One of the most amazing things about researching our family is thinking about the life-changing historical events they witnessed firsthand.

As you progress through this mid-December week, think about these incredible events that happened and how your family reacted. Do you have any stories to share about the historical memories of your family?

Discover your family's story

December 16th, 1773: The Boston Tea Party

Depiction of the Boston Tea PartyNathaniel Currier "The Destruction of Tea at Boston Harbor", 1846

This famous act of rebellion by the Sons of Liberty happened 242 years ago. We all know the story of how the protesters, some dressed as Native Americans, destroyed an entire shipment of tea in defiance of the Tea Act, passed in May of that year. This iconic event was one in a chain that directly led to the outbreak of the American War of Independence, but how did our ancestors react at the time?

In Britain, this event was viewed as an appalling act and even those who supported the Colonies were now convinced a punishing response was necessary.

In America, colonists were inspired to continue their rebellious behavior, as Sam Adams and the Sons of Liberty worked a furious public relations campaign to defend the event and spin it in a positive light.

Not all Americans wanted conflict, however - Robert Murray, a New York Merchant, went to British Prime Minister Lord North and offered to pay for the tea, but North refused the offer.

December 17th, 1903: First human flight

First flight of the Wright Flyer I December 17, 1903, Orville piloting, Wilbur running at wingtip.United States Library of Congress Prints and Photographs division

The Wright brothers operated their famous flight this week in 1903, but received little recognition at the time. On December 17th, Orville Wright made the first successful controlled, powered and sustained human flight at Kitty Hawk, North Carolina.

The plane flew at about 10 feet of altitude for 12 seconds, at a pedestrian 6.8 miles per hour. The brothers made a total of four flights that day and although they increased their time and speed, the flying failed to capture the attention of the press - in fact, this almost certainly wasn't news your ancestors heard immediately.

Orville sent a telegram to his father informing him of the event, which read: "Success four flights this morning all against twenty one mile wind started from Level with engine power alone average speed through air thirty one miles longest 57 seconds inform Press home Christmas"

Though their father informed the press, the Dayton Journal refused to print the story because they thought the flights were too short to be noteworthy. Interestingly, a telegraph operator leaked Orville's message to his father, and this resulted in a wildly inaccurate story being printed in several newspapers (one of which was ironically the Dayton Journal).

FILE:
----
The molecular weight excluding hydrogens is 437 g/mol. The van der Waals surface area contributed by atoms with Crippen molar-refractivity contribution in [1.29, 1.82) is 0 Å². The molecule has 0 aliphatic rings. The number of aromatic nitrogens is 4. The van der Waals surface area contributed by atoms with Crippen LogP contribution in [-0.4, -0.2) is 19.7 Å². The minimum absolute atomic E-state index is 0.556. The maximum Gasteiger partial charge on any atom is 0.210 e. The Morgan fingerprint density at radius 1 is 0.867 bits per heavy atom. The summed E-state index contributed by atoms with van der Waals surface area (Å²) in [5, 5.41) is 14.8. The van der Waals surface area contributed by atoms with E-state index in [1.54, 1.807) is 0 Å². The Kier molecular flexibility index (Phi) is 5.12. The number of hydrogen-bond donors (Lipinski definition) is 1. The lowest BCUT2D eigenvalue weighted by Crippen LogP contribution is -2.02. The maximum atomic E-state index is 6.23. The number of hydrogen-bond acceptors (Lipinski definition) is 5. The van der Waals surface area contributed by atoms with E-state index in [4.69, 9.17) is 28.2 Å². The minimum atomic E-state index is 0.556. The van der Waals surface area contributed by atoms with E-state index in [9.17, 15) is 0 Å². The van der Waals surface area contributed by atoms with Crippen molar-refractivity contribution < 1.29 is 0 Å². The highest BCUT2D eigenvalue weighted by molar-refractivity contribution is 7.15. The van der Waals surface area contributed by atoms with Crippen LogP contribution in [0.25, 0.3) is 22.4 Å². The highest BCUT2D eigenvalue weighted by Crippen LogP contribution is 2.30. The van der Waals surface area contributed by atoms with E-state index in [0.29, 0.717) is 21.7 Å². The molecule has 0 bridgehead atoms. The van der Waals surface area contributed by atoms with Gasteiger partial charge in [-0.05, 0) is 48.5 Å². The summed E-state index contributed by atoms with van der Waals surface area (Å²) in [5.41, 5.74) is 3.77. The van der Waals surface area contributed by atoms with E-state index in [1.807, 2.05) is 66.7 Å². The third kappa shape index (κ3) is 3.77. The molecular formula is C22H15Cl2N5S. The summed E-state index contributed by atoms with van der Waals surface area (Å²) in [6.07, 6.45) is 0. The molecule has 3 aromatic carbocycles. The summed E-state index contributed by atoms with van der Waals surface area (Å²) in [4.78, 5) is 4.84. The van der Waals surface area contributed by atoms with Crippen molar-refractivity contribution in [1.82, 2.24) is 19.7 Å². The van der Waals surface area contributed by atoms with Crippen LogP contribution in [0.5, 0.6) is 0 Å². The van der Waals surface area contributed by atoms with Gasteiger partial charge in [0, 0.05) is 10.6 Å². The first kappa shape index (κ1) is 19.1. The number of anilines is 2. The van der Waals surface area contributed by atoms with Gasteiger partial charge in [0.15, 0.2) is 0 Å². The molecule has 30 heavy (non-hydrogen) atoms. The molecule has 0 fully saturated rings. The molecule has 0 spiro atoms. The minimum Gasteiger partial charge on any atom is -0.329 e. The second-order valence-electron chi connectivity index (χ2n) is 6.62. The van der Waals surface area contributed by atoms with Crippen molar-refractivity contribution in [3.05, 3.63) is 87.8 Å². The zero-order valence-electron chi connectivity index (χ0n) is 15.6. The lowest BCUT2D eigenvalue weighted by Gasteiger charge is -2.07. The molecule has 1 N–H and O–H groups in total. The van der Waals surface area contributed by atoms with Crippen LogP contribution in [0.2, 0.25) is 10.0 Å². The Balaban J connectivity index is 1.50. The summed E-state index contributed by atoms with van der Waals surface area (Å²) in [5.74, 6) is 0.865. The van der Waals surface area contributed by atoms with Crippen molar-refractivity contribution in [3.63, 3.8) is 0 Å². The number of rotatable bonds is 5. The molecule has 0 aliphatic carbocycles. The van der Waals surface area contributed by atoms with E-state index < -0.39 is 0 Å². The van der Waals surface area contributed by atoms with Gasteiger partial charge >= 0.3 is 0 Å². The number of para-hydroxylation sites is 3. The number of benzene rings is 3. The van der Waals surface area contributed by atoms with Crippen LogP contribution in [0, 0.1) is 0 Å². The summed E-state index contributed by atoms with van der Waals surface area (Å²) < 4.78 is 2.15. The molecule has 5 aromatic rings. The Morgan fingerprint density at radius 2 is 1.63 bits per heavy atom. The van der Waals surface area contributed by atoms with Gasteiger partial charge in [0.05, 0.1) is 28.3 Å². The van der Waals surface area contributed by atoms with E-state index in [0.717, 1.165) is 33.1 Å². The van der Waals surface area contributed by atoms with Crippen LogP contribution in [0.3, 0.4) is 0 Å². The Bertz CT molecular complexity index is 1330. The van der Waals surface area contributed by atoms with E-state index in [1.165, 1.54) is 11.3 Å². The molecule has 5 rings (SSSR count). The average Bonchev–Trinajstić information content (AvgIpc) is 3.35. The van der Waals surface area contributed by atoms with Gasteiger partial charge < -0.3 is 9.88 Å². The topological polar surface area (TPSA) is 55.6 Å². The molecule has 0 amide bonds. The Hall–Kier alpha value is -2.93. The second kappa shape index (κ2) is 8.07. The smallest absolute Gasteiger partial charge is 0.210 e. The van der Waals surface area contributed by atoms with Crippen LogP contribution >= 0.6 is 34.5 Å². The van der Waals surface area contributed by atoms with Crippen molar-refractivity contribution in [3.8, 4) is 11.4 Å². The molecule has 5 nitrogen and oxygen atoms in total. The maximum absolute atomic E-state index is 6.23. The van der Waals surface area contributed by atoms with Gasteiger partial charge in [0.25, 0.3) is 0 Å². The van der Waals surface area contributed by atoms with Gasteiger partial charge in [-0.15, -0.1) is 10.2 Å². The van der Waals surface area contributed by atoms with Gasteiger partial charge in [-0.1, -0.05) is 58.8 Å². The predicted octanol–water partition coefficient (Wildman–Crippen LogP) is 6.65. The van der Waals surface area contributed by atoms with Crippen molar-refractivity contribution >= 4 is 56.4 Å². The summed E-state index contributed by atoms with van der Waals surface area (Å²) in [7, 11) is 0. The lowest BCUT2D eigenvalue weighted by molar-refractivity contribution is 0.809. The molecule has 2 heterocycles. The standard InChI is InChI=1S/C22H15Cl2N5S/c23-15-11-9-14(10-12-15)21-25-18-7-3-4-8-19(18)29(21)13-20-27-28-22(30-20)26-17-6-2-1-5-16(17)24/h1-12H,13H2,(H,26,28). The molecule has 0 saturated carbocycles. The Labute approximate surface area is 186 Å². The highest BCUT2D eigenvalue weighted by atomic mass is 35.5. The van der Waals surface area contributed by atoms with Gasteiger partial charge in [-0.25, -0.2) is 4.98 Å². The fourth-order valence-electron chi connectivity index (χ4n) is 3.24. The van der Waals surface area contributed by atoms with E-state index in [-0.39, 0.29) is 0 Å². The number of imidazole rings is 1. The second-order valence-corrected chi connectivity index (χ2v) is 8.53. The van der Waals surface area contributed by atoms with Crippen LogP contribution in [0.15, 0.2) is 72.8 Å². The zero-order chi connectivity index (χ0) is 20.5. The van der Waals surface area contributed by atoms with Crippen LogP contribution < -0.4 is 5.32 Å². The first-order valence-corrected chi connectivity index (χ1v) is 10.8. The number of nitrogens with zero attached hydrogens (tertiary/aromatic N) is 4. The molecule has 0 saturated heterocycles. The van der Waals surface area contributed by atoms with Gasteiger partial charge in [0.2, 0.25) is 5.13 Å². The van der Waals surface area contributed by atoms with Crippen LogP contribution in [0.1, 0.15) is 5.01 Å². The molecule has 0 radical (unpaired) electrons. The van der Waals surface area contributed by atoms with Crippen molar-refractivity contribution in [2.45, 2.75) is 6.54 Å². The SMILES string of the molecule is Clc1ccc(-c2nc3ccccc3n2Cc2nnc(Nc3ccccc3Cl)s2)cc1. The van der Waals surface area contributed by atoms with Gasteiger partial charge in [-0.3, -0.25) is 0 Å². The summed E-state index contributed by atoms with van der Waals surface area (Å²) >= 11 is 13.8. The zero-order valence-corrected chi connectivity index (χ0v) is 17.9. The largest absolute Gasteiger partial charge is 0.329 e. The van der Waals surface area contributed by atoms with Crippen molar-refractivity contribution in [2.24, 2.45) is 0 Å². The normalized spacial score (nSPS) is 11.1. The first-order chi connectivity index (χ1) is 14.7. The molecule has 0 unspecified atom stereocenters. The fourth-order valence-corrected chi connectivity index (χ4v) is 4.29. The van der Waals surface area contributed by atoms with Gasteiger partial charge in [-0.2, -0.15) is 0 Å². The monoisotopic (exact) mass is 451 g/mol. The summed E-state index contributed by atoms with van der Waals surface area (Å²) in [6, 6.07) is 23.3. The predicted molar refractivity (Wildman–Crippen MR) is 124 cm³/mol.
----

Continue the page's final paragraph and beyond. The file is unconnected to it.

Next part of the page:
December 18th, 1865: 13th Amendment goes into effect

Although many think of Lincoln's Emancipation Proclamation of 1863 as the law that ended slavery, that act was done under war powers and a lasting measure was needed. Many feared that after the war ended the Emancipation Proclamation would be repealed or found invalid, so a Constitutional amendment was pursued as a permanent solution.

When Georgia become the 27th state to ratify the Amendment on December 6th, it achieved the 3/4 "yes" vote needed to become law. Secretary of State William H. Seward made a formal proclamation on December 18th that the 13th Amendment was now, for all intents and purposes, part of U.S. law. After the December 18th declaration, the remaining nine states ratified the amendment.

The effect was immediate. It's amazing to think that on this single day in history, hundred of thousands of people finally became legally free - a right that millions had died fighting for.

December 18th, 1932: First NFL Playoff Game

Photo of the game, being played indoors at Chicago Stadium

Since the NFL began in 1920, the league champion was determined by whoever ended the season with the best record. But in 1932, both the Portsmouth Spartans (from Portsmouth Ohio, who later became the Detroit Lions) and the Chicago Bears both had 6 wins and only 1 loss.

So the NFL arranged for one final game to be played between the two teams, determining the 1932 champion. This made it the first NFL championship game, and it was also the first modern game to be played indoors. Due to freezing temperatures, it was played inside the Chicago Stadium, and the Bears won by a score of 9-0. Gridiron legends Bronko Nagurski and Red Grange connected on a forward pass for the game's only touchdown.

The popularity of the game led the NFL to continue the tradition of playoff and championship games, leading to the first Super Bowl in 1967.

More history revealed: When Boston Banned Christmas